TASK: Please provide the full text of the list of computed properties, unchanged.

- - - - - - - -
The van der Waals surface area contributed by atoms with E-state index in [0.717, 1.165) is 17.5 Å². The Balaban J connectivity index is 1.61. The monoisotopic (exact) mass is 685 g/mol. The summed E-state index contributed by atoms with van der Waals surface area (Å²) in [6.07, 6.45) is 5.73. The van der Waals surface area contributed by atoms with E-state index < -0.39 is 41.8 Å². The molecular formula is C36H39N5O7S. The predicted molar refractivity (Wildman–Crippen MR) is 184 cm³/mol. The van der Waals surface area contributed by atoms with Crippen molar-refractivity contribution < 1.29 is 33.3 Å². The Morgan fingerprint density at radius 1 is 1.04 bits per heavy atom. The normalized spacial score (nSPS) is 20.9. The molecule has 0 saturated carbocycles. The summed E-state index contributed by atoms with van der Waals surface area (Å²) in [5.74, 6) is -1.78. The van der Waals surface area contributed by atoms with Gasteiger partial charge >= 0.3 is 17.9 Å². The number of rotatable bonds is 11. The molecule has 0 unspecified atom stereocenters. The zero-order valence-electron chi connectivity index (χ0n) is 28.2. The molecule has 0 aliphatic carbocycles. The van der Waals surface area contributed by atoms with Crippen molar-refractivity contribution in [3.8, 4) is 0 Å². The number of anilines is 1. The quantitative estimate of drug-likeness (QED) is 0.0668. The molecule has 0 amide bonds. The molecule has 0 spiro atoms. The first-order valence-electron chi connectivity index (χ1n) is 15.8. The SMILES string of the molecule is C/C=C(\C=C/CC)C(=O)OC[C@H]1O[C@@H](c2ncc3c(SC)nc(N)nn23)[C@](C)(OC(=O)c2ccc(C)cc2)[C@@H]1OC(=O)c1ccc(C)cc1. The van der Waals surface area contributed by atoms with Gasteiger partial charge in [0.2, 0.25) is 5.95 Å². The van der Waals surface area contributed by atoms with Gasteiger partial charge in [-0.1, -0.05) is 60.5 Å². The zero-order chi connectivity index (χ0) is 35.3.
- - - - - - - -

The van der Waals surface area contributed by atoms with E-state index in [0.717, 1.165) is 17.5 Å². The Balaban J connectivity index is 1.61. The monoisotopic (exact) mass is 685 g/mol. The summed E-state index contributed by atoms with van der Waals surface area (Å²) in [6.07, 6.45) is 5.73. The van der Waals surface area contributed by atoms with E-state index < -0.39 is 41.8 Å². The molecular formula is C36H39N5O7S. The predicted molar refractivity (Wildman–Crippen MR) is 184 cm³/mol. The van der Waals surface area contributed by atoms with Crippen molar-refractivity contribution < 1.29 is 33.3 Å². The Morgan fingerprint density at radius 1 is 1.04 bits per heavy atom. The normalized spacial score (nSPS) is 20.9. The molecule has 0 saturated carbocycles. The summed E-state index contributed by atoms with van der Waals surface area (Å²) in [5.74, 6) is -1.78. The van der Waals surface area contributed by atoms with Gasteiger partial charge >= 0.3 is 17.9 Å². The number of rotatable bonds is 11. The molecule has 0 unspecified atom stereocenters. The zero-order valence-electron chi connectivity index (χ0n) is 28.2. The molecule has 0 aliphatic carbocycles. The van der Waals surface area contributed by atoms with Crippen molar-refractivity contribution in [3.8, 4) is 0 Å². The number of anilines is 1. The quantitative estimate of drug-likeness (QED) is 0.0668. The molecule has 0 amide bonds. The molecule has 0 spiro atoms. The first-order valence-electron chi connectivity index (χ1n) is 15.8. The SMILES string of the molecule is C/C=C(\C=C/CC)C(=O)OC[C@H]1O[C@@H](c2ncc3c(SC)nc(N)nn23)[C@](C)(OC(=O)c2ccc(C)cc2)[C@@H]1OC(=O)c1ccc(C)cc1. The van der Waals surface area contributed by atoms with Gasteiger partial charge in [0.2, 0.25) is 5.95 Å². The van der Waals surface area contributed by atoms with Gasteiger partial charge in [-0.1, -0.05) is 60.5 Å². The zero-order chi connectivity index (χ0) is 35.3.